The Area

Hay-on-Wye is famed for its literary festival, abundance of independent bookshops and stunning location on the Welsh borders.

Founded by Bernard de Neufmarché as a fortified town, Hay takes its name from the Norman French ‘La Haie’, meaning hedged enclosure; the Welsh ‘Y Gelli’ means copse or wooded enclosure.

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Booktown

Once a sleepy market town, Hay was awoken in the 1960s when Richard Booth, a young entrepreneur, scholar and iconoclast descended.  He bought Hay Castle, set up the first bookshops and declared Hay an independent state, with him as king and issuing Hay passports and rice paper money to residents.  Unrelenting in his ambitions of putting the kingdom of Hay on the map, King Richard succeeded; Hay was transformed into the world famous ‘Town of Books’.

Hay was already flourishing as a mecca for bibliophile tourists when the annual Hay Festival of Literature was born in the 1980s.  In the early days it was a simple affair, with tickets sold from a caravan under the clock tower and events held in the British Legion and the back rooms of pubs. The festival proved popular and expanded year on year.  It now attracts over 150,000 visitors and many notable luminaries every year – former US president Bill Clinton, speaking at the festival, was quoted as talking of Hay Festival as “The Woodstock of the Mind”.

HAY HIGHLIGHTS

  • NESTLED IN NATIONAL PARK
  • LOCAL CINEMA
  • WILD SWIMMING
  • BOOK SHOPS GALOUR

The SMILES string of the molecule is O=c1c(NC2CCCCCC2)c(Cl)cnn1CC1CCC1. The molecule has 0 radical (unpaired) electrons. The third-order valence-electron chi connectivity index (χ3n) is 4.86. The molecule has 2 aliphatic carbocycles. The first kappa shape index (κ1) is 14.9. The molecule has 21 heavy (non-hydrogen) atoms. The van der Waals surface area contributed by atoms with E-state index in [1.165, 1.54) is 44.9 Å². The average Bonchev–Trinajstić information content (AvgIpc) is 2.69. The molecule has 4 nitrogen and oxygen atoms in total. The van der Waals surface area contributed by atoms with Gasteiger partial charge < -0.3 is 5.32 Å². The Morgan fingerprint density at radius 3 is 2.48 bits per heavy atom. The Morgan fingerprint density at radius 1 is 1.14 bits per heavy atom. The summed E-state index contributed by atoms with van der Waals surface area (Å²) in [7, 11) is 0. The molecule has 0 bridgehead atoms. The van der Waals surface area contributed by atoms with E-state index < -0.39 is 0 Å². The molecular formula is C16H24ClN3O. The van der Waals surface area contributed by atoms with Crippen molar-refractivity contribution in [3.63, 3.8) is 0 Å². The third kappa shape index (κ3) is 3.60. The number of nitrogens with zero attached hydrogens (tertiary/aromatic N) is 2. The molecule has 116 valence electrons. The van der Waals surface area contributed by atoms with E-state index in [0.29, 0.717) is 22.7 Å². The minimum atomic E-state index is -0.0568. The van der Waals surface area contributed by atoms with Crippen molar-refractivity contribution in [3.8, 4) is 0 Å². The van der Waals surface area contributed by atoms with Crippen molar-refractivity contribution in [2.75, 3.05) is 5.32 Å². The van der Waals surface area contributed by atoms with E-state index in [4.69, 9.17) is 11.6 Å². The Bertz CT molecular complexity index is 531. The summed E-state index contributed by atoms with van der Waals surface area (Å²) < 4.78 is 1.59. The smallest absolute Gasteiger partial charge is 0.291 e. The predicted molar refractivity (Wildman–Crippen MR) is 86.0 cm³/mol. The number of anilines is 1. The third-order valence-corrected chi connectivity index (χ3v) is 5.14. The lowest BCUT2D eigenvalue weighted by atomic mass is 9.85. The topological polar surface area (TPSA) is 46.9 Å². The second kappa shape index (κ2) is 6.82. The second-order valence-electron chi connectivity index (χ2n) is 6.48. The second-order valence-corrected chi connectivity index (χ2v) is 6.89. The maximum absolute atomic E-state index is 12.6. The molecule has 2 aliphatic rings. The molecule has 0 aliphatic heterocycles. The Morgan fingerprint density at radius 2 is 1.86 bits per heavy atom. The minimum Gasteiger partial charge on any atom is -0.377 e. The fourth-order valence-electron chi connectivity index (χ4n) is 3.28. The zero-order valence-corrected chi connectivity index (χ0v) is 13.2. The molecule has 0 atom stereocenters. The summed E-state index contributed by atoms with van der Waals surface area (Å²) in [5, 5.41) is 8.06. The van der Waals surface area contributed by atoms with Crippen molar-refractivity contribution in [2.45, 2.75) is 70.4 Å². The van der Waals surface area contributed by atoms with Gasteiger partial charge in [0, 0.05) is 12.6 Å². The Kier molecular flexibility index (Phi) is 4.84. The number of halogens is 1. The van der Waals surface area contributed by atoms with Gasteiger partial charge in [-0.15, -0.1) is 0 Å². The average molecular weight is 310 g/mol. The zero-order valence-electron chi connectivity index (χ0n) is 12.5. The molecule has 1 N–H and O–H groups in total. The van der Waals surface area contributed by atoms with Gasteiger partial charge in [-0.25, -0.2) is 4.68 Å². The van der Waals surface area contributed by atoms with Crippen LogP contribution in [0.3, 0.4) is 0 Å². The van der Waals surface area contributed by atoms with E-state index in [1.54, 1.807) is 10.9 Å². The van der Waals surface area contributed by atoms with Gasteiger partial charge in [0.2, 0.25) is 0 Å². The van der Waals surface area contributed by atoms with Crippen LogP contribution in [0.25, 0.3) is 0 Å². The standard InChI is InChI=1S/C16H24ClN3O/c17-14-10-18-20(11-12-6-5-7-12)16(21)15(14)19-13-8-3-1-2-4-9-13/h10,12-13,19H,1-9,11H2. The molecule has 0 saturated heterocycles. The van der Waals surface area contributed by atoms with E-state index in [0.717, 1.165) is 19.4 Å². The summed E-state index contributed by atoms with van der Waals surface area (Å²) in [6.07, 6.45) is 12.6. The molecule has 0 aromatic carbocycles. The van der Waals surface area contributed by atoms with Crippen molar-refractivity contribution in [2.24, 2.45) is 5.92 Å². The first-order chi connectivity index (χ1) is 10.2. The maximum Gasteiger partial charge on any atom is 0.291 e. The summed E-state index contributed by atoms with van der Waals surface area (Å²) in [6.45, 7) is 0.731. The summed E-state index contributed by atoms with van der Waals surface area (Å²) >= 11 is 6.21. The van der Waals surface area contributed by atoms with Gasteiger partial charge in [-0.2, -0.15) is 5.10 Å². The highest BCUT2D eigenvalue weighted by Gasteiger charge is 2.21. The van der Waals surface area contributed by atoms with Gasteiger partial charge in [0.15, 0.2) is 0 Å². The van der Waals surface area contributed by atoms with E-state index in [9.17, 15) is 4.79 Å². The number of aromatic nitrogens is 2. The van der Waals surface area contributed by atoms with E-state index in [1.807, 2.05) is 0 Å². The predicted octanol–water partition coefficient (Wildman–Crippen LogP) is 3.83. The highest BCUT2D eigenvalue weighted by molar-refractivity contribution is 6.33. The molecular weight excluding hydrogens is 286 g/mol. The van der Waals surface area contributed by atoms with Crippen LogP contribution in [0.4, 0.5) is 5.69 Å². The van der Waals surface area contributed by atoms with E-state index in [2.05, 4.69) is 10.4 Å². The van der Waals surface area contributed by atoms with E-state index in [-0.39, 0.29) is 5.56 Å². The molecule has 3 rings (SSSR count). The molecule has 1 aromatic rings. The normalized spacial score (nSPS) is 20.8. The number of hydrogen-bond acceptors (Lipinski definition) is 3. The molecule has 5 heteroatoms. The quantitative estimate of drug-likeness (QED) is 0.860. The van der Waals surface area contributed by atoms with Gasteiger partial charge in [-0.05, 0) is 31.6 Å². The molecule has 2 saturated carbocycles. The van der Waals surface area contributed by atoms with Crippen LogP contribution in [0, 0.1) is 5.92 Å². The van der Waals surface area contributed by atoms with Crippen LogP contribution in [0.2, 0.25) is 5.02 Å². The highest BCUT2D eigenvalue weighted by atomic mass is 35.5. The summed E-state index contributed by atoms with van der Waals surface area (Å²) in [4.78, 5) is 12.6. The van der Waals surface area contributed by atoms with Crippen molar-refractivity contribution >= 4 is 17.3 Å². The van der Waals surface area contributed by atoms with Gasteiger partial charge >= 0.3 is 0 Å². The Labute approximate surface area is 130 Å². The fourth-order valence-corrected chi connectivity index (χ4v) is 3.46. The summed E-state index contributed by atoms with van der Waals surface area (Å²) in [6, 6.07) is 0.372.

• INDEPENDENT STORES
  • HISTORIC MARKET TOWN
  • VIBRANT PUBS AND BARS
  • WORLD FAMOUS ICE CREAM
  • SPECTACULAR WALKS
  • BEAUTIFUL RIVERSIDE
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But more than JUST books

But Hay is much more than books and the Hay Festival.  Hay offers visitors’ access to a wide range of attractions, from river sports to mountain walks, more medieval castles than anywhere else in the world, prehistoric sites, fascinating churches, several festivals, gardens and many other attractions.

Outdoor enthusiasts can use the town as an excellent base for walking, with two national trails, the Offa’s Dyke path and the Wye Valley Walk, passing through Hay, with the Brecon Beacon’s National Park on its doorstep. 

Hay is on the banks of the River Wye, the border between England and Wales, and canoeing also provides a great way to explore the beauty of the area.  Peddling around the local countryside is also highly recommended, with an excellent and knowledgeable local bike shop, Drovers Cycles hiring out bikes for those that like to explore on two wheels, whether road cyclists or the more adventurous off road mountain bikers.

Upstairs at the Cheese MarketUpstairs at the Cheese MarketUpstairs at the Cheese MarketUpstairs at the Cheese Market

Independent spirit

Hay’s independent spirit and slightly anti-establishment mindset has filtered down to the shops, with the town shunning high street chains in favour of mostly independent boutiques, selling everything from taxidermy to Fair Trade.  The town also boasts a thriving local Thursday market selling local produce, artisan food, antiques, arts and crafts.  Conde Naste Traveller said of the market: “where townspeople and outlying villagers throng stalls heaped with rosy-cheeked radishes and darkly glistening cherries”.

There are a number of excellent eateries in and around Hay, whether you like your food wholesome and vegan, local and meaty, or modern and pared down you will find something to suit most palettes.

Upstairs at the Cheese Market

Upstairs at the Cheese Market